Exhibition Review at Big Bend Coffee Roasters
BEATEN WITH A HAMMER
An Installation by Bettina Landgrebe
Voice Amira de la Garza
A constellation of objects suspended in mid-air creates an impression of a gathering cloud. Approaching the work more closely, what appears as a cloud dissolves into individual human hearts; a common denominator of our humanity: a symbol of love, hope, and life. On further inspection, each heart is inscribed with answers to the following questions: Name, Age, Date and Method of Death.
While reading/listening to the systemic tone of a female voice reciting the fate of these human hearts, a terrifying emotion shutters through the room.
The body of these hearts is absent. The corporal silhouette that housed these vital organs is invisible; this body, we find out, was prematurely and unnaturally taken from these hearts.
But it is not only the body that was violated. The body of their relationships with their family, their community, and their culture was also disrupted. These hearts belonged to females of varying ages and backgrounds: to a girl, a daughter, a mother, a grandmother, a sister, a wife, a cousin, a niece, a godmother, a friend, a lover.
However, we must remember that the death of these women will not be primarily remembered by the heinous transgressions that took their life. The life of these females goes well beyond this exhibition. They were and remain richer and more colorful than this installation or anyone could ever try to capture. But what this exhibition strives to do is to cast a stark and unflinching eye at a common red thread that is shared by these human hearts; that is, collected in this room, a system of violence emerges.
A war is being waged on the culture of women and civil society along the border city of Juarez, Mexico. 476 hearts are testimony to this war. A war that is waged against empathy, civility, love, hope, family, community, and towards the softer, fragile side of life, which the war of terror and totalitarian domination views as a threat to the complete command and control of society.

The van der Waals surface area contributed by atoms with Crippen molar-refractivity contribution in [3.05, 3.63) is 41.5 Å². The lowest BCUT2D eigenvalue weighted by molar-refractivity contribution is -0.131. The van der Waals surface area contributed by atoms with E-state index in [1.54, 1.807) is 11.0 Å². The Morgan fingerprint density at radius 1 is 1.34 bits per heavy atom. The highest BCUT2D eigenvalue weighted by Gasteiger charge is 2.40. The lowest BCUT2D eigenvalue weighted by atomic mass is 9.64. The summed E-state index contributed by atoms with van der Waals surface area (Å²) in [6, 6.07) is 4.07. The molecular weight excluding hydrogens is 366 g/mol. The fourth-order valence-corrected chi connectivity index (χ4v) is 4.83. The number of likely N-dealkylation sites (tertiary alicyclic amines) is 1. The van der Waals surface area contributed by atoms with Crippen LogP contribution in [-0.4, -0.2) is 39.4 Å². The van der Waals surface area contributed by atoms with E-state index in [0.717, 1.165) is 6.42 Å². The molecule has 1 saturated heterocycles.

It is not a war contained amongst warriors, but it is a war that devours life and replaces it with human greed and the vanity of power. The physical and psychological warfare perpetrated against women is a testament to this naked disregard for life after war. There will be no life after war.
The artist answers most of the questions -- Who? What? When? How? -- but what the artist does not answer, and leaves for the visitor to ask, is the Why? Why is this happening? Why is this emergent cloud gathering? Why is there no justice? Why is there no international outcry?
There is not one answer, but many. What is clear and indubitable is that a militarized violence is gathering; a violence that intends to disrupt the basic fabric of society.
Returning to the room we take note of 100 hearts, arranged in a tight circle on the floor. They are nameless. They are bodiless. They await to be drawn into the cloud. This is an ominous warning. Whether we actively or inactively participate in its emergence, along the border of America and Mexico, a cloud is gathering, and we should take heed from the memory of these women who will be preserved and remembered for their dignity and sacredness.
Sven Zbinden, Marfa